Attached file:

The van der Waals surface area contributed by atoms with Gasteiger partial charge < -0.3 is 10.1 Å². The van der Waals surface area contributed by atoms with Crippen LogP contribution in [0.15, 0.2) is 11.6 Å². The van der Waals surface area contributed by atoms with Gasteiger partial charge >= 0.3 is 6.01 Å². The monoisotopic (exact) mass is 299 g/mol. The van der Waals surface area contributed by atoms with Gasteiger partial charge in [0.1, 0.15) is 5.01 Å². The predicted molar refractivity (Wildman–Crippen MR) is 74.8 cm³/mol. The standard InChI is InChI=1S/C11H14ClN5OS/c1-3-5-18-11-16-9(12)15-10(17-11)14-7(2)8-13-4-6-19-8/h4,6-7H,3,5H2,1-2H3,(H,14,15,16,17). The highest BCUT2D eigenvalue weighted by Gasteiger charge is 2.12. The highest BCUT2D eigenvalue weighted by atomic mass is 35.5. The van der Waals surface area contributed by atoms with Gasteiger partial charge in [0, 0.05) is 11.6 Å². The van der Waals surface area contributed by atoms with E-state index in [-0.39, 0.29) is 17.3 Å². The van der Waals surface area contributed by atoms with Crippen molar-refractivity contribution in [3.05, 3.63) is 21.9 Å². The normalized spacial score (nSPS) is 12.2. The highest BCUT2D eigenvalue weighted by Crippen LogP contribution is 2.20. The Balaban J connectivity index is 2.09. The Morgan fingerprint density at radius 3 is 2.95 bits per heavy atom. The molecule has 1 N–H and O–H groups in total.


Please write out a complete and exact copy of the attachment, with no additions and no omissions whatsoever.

The van der Waals surface area contributed by atoms with Gasteiger partial charge < -0.3 is 10.1 Å². The van der Waals surface area contributed by atoms with Crippen LogP contribution in [0.15, 0.2) is 11.6 Å². The van der Waals surface area contributed by atoms with Gasteiger partial charge >= 0.3 is 6.01 Å². The monoisotopic (exact) mass is 299 g/mol. The van der Waals surface area contributed by atoms with Gasteiger partial charge in [0.1, 0.15) is 5.01 Å². The predicted molar refractivity (Wildman–Crippen MR) is 74.8 cm³/mol. The standard InChI is InChI=1S/C11H14ClN5OS/c1-3-5-18-11-16-9(12)15-10(17-11)14-7(2)8-13-4-6-19-8/h4,6-7H,3,5H2,1-2H3,(H,14,15,16,17). The highest BCUT2D eigenvalue weighted by Gasteiger charge is 2.12. The highest BCUT2D eigenvalue weighted by atomic mass is 35.5. The van der Waals surface area contributed by atoms with Gasteiger partial charge in [0, 0.05) is 11.6 Å². The van der Waals surface area contributed by atoms with E-state index in [-0.39, 0.29) is 17.3 Å². The van der Waals surface area contributed by atoms with Crippen molar-refractivity contribution in [3.05, 3.63) is 21.9 Å². The normalized spacial score (nSPS) is 12.2. The highest BCUT2D eigenvalue weighted by Crippen LogP contribution is 2.20. The Balaban J connectivity index is 2.09. The Morgan fingerprint density at radius 3 is 2.95 bits per heavy atom. The molecule has 1 N–H and O–H groups in total.